Snail Daddies. Courtesy NPR.
The reason we looked at the story in class is not because we are so interested in snails, but because this news story offers a great example of science communication--the story begins with a Monty Python clip (an effort to "arouse" the audience, if you believe Randy Olson, whose book Don't Be Such a Scientist we're reading in class). It then mentions "sex" a few times (in this case, referring to snail reproduction), interweaves scientific information with a few more jokes and some soundbytes from science, and above all tells us why the findings of the study are important.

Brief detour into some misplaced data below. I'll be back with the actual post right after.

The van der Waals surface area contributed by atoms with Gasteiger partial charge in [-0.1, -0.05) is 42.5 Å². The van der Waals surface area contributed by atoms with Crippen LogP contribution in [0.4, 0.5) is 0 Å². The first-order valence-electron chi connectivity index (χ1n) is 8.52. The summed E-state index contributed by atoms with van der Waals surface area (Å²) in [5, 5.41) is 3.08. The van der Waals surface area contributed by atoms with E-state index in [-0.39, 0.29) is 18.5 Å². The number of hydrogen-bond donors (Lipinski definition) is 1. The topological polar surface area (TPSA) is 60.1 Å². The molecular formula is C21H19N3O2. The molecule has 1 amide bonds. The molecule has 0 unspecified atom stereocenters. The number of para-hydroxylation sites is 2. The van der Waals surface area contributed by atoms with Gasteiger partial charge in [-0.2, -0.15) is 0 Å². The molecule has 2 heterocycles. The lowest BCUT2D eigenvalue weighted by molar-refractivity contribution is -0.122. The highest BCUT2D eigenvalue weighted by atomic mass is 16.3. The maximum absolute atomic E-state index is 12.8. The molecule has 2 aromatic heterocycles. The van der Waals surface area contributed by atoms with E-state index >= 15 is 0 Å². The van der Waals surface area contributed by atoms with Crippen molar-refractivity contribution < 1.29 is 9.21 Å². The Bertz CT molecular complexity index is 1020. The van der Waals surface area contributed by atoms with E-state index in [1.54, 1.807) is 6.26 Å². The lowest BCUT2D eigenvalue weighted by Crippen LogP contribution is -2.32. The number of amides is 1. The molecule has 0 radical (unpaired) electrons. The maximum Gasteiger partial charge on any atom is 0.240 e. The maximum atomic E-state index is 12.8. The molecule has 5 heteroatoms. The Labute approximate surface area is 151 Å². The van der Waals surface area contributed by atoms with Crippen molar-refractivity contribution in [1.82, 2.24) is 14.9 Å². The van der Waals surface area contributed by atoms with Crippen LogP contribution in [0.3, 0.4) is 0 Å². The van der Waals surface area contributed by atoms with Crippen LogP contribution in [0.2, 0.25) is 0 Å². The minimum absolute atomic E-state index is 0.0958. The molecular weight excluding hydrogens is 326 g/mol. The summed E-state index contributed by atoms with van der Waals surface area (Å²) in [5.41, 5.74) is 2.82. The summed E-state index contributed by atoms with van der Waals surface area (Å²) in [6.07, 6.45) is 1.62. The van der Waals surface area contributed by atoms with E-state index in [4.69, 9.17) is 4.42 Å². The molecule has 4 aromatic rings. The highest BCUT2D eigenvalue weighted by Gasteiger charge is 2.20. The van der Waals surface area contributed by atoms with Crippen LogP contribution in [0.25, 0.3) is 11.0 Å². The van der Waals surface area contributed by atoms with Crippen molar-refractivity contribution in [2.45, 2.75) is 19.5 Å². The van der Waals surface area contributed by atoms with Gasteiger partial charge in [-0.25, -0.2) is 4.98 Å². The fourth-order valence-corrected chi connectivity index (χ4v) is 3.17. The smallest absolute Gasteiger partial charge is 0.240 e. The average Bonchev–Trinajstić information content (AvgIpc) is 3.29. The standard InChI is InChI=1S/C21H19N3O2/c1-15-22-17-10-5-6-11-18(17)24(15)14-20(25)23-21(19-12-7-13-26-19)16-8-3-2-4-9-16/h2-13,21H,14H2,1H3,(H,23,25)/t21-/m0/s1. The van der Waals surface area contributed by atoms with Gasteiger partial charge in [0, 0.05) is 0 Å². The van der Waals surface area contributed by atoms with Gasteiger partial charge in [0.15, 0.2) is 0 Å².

Which is pretty much the opposite of hitting us over the head with a bunch of science facts. NPR may not be perfect, and my guess is that the scientists featured in this story would have preferred more detail in the story and less Monty Python. But this counts as an example of good public science communication--at least as far as mass media goes--in my book.